The modern way up the rock is built into to cliff face. For thousands of years monks used shallow footholds gouged into the stone.

Standing on the highest point of the rock next to the fallacious “palace” sign I admired the views. From the top you can see lower surrounding platforms with temple ruins, the “royal pool” and long distance views of the area.

The signs offered insight into the metaphysical and philosophical ramifications of tempting gravity from great heights.

Kristof brought his flute with him like he does to lots of places. Mostly people stare at him more openly and longer than if he hadn’t pulled out a long, loud plastic flute. Sometimes they ask him to play. In a grove near the base of the rock a sign warned us about noise-hating bees, but Kristof insisted the sounds were soothing to bees.

In another grove he was persuaded by a group of men to play something. He played The Kristof Song, his most practiced tune. I should record it sometime and post it.


From within the Golden Triangle we took a train to Trinco on the northeastern coast. This is where Sri Lanka was hardest hit by the 2004 tsunami that killed over 30,000 people. Some ships are still washed up on the beach, their owners unable to afford renovating or removing them. The area was fairly dependent on the tourism industry before the tsunami and now, and for the past several years things have been tough out here for all the families with drastically reduced or destroyed incomes. Trincomalee was a Tamil Tigers controlled area as well, and you can see that from all the groups of military soldiers with automatic weapons patrolling the beaches and roads. On this particular beach it seemed that Westerners were smiled at and Sri Lankans were interrogated. The beach itself, however, is very nice with views of Pidgeon Island, which we decided to go to.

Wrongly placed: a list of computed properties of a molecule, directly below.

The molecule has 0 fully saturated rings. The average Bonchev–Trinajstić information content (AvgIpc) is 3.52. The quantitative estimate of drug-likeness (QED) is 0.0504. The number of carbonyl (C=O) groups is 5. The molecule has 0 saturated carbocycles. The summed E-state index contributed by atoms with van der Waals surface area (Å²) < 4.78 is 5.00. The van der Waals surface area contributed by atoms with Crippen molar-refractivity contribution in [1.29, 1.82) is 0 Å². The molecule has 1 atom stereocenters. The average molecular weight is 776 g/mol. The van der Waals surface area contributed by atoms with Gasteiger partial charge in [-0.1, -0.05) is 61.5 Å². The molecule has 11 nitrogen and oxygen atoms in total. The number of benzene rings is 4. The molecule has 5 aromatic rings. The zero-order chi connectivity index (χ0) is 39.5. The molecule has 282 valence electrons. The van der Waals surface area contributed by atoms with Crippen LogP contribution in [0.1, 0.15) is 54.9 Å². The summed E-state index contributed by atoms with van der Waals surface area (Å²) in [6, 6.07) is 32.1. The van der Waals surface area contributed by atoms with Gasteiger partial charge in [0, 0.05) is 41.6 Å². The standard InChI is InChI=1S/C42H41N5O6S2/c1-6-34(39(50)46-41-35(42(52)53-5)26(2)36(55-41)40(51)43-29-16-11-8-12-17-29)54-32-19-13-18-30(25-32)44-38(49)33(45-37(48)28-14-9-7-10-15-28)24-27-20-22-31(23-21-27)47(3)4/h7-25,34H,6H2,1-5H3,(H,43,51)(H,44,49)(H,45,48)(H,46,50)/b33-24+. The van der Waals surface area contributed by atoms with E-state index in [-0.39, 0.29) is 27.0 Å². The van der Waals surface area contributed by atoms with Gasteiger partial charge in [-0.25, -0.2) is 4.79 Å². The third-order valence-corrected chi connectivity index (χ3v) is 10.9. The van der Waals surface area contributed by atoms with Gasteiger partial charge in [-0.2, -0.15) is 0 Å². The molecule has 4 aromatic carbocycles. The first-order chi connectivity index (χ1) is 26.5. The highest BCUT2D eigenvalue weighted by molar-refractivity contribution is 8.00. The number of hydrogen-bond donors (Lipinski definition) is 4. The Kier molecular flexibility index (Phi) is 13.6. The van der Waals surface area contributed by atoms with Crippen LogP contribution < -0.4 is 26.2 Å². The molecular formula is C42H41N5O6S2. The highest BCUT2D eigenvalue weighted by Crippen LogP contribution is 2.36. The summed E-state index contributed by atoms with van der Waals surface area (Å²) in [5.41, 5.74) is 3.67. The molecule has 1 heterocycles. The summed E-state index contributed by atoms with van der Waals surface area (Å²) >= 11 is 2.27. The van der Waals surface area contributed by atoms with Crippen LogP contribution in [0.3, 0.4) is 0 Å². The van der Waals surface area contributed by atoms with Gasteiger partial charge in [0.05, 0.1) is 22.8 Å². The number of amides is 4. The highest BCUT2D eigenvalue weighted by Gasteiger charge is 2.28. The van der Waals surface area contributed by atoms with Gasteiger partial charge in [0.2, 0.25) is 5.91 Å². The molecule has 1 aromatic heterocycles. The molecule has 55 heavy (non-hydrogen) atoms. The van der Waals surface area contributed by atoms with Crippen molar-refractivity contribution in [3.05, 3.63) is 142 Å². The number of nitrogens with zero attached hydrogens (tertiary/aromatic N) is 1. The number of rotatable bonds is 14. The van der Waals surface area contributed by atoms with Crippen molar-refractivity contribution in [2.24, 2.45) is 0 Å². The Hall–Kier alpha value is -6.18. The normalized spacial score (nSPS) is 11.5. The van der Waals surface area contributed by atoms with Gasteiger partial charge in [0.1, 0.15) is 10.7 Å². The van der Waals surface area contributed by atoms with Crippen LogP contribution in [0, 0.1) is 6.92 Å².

We rented a boat to take us across the channel to the island and after setting up camp did some snorkeling. I managed to take some decent pictures and we saw a couple interesting oceanic creatures but I couldn’t keep it up for long as I started feeling sick and dehydrated.

About 90% of the way around the island I got a little confused about how far we had gone, so I turned back and tried to return to the beach. Kristof finished off the 10% and walked around to find me in the water. I washed up on a different part of the beach from where I started and wandered around trying to find my stuff. At some point, semi-delirous with sun-stroke and fever, I got lost on the point and got sick among the rocks. Do I look happy? This was the beginning of my performing the Trinco two-step every twenty minutes for the next four days. I took my Z-pack antibacterials every day and it had mostly cleared up by the time we arrived in India.

Around the time we were leaving the island (and subsequently leave Trinco and Sri Lanka) we saw a big family of about two dozen Sri Lankans also trying to leave. They had one boat and driver available to them and every time he returned for another trip to the Trinco beach the entire family sprinted over to him and attempted to climb inside en masse. Each time he had to yell at them until all but six or seven got out, then would return for more and resist the onslaught again. Really funny stuff.